My almost three year old loses focus as she gets tired which can make the nap and bedtime routines a challenge. I made up a quick and easy to do list to help keep her on track. Itâ€™s not super pretty, but itâ€™s working for us, which is all that matters in the end.
My first step was to search the web (using Swagbucks, of course) for chore charts to see what sorts of options other clever people have devised. Any promising candidate I pinned to a Pinterest board so I could later view all the ideas in one place and pick and choose what might work for us. I must say, there are some really beautiful chore charts out there. When my daughter gets older, if chores become a struggle, we may make something pretty together.
Nothing I found online really fit all my criteria. What I wanted:
- Quick and cheap to make. I didn’t want to invest a lot of time or money in this venture since I donâ€™t expect to need the board long term.
- Graphics for the tasks. Since my daughter canâ€™t read yet, I needed illustrations. Some charts are better suited to words.
- Easy to add/delete tasks and to use for naptime vs. bedtime.
- Quick to reset for the next day.
- Easy for my child to change the status of items from to-do to done.
- Easy to bring with us to the site of the next task. I didnâ€™t want my daughter to have to go running back to, say, the refrigerator, after every task.
My solution: a cookie sheet, some magnets, a task list printout for naptime, and a task list printout for bedtime. All the magnets start at the bottom of the page. The magnets are used to cover the tasks as they are completed.
I got the cookie sheet idea from the homework center tutorial at Coupons Are Great. My cookie sheet came from the Dollar Tree, but CAG reports that Wal-Mart sells it for $0.92. I left mine unpainted so that if the board failed to keep my daughter on track, we could reuse the cookie sheet for cooking or play cooking.
The task sheets were made in Microsoft Word. I made a table and inserted the images. I resized all the images to 1.2 inches high. The majority of the task images came from do2learn. I used Google to do an image search to find the rest. I restricted my results to â€œline drawingâ€ so all the images would have a similar look.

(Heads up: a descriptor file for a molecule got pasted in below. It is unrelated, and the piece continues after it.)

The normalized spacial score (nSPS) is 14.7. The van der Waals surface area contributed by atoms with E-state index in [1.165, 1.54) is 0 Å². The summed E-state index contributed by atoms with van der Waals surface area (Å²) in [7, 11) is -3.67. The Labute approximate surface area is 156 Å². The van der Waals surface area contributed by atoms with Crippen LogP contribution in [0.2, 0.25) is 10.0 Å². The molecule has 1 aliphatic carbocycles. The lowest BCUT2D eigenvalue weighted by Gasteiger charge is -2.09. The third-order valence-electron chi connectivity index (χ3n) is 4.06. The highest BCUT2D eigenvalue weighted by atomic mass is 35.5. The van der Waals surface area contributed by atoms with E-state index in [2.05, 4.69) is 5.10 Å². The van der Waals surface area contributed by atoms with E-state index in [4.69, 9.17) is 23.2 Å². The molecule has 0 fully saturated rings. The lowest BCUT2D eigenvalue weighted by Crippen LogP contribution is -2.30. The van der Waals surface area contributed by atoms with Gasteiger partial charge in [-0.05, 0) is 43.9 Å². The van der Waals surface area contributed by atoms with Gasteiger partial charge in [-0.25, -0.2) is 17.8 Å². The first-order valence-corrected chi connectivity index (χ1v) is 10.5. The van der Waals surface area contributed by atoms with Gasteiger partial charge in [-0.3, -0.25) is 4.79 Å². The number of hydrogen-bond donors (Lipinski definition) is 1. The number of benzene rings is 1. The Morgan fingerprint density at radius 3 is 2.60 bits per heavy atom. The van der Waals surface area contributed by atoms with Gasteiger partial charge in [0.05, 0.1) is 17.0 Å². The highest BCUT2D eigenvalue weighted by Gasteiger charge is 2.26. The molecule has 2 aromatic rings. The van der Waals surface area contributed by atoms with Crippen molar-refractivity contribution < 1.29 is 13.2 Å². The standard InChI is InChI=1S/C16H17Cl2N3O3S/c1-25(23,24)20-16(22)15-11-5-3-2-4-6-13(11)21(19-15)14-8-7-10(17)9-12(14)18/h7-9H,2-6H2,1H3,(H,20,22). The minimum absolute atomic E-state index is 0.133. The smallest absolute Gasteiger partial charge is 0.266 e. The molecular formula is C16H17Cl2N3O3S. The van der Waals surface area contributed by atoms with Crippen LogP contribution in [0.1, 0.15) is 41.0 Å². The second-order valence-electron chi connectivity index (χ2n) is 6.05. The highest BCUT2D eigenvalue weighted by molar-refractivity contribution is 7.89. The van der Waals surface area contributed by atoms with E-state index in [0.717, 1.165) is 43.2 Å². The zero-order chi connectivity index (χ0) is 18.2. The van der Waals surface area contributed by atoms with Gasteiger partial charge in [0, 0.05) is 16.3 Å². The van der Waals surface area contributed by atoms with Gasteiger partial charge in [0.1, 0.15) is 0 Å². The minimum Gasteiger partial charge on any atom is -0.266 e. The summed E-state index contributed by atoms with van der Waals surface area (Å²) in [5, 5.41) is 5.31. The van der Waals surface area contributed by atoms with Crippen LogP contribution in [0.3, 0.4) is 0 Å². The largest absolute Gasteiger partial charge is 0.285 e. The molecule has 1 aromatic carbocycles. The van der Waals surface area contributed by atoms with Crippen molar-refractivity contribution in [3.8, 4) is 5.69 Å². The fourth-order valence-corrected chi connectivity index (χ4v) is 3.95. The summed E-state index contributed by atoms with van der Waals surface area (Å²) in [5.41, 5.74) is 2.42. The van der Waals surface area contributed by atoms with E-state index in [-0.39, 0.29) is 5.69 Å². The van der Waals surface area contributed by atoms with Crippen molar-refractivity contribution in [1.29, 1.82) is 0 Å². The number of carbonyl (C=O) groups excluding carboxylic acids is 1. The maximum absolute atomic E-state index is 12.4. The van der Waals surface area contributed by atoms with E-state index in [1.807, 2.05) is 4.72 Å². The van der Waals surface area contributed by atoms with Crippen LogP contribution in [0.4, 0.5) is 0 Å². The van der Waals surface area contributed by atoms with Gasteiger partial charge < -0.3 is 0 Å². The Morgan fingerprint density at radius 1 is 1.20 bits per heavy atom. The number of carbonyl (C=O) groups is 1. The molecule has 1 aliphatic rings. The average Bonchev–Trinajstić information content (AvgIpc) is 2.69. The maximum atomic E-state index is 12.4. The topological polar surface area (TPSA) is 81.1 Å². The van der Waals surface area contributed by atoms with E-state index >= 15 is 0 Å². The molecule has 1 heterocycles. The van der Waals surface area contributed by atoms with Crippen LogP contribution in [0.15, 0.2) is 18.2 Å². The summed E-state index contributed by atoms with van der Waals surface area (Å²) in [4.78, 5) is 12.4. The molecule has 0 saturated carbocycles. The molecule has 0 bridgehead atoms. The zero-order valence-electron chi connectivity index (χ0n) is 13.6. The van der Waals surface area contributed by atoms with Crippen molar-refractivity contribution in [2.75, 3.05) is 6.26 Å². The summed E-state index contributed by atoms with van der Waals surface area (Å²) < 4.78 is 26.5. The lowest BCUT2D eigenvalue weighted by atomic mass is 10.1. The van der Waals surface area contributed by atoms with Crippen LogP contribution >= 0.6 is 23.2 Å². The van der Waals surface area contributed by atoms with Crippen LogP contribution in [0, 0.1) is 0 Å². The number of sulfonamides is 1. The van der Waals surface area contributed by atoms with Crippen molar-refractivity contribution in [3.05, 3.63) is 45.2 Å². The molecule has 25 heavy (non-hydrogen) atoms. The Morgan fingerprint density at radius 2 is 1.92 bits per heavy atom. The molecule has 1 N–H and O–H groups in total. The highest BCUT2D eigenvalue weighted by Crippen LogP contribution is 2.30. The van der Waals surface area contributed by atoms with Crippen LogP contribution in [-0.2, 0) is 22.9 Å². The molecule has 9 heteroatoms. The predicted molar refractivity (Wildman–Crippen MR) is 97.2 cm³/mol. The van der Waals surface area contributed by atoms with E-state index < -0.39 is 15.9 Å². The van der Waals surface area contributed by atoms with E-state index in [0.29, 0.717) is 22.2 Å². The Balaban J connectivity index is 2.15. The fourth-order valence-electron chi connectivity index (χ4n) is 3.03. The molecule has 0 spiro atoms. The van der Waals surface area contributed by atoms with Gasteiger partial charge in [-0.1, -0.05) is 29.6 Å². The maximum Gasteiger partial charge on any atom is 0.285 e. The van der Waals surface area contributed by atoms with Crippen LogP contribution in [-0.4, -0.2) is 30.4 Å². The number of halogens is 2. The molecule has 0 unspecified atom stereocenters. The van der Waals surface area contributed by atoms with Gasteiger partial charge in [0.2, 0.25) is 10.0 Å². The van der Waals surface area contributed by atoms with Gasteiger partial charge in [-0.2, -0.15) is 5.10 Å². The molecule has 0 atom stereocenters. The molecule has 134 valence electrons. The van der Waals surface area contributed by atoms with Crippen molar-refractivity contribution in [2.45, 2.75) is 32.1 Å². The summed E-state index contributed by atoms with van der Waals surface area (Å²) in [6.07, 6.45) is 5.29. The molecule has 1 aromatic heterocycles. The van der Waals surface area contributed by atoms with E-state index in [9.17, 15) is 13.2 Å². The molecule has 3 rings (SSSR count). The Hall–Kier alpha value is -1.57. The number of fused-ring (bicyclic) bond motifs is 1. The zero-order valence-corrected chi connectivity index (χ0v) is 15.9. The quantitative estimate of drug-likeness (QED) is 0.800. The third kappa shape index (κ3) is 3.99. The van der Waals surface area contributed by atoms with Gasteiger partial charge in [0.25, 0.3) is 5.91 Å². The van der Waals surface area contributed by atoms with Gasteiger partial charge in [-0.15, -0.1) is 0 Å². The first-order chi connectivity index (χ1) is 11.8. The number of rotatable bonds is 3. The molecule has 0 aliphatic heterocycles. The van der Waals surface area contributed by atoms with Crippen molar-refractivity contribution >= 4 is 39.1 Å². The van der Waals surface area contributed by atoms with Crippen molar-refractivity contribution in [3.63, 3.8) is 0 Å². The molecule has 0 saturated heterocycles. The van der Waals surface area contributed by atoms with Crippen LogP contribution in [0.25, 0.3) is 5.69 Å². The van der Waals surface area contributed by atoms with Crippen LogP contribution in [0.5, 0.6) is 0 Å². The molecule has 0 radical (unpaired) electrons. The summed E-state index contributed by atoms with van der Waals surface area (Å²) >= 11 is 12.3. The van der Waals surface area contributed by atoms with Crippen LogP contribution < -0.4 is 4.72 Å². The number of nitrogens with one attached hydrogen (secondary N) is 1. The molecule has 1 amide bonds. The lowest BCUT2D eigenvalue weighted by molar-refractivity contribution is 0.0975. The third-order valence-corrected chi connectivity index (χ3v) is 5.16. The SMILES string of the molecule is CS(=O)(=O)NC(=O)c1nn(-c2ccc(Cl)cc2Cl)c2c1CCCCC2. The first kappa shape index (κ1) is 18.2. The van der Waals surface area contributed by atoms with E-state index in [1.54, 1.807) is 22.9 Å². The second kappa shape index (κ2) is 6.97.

The magnets were actually the hardest element to find. I wanted something about an inch in diameter, preferably pretty colors. I thought about making my own, but in the end, I stumbled across these 1-inch round magnets, which are perfect, in the clearance bin. I love the mushroom shape because it makes them so easy for little fingers to grab and move.
Originally, I had three colors of magnets. I thought that letting her choose what color magnet to use to cover the task would be an easy way to let my daughter feel like she had some control. However, it became a negotiation with each new magnet placement. For example, the newly completed task had to be blue (who knows how the toddler mind works), but she was out of blue so the blue magnet would be taken off a previous task and replaced with a pink. There’s still a little negotiation with two colors, but it’s manageable. Â
When it’s time to start the other sheet of tasks, I just slide all the magnets down to the bottom of the cookie sheet, swap pages, and stick a magnet on the page to hold it.
Simple as it is, this board has made things go a lot more smoothly. I hated saying no to requests for “one more book”, but this board has put an end to those requests at nap/bedtime. Of course, requests for “one more book” are almost always honored at other times during the day.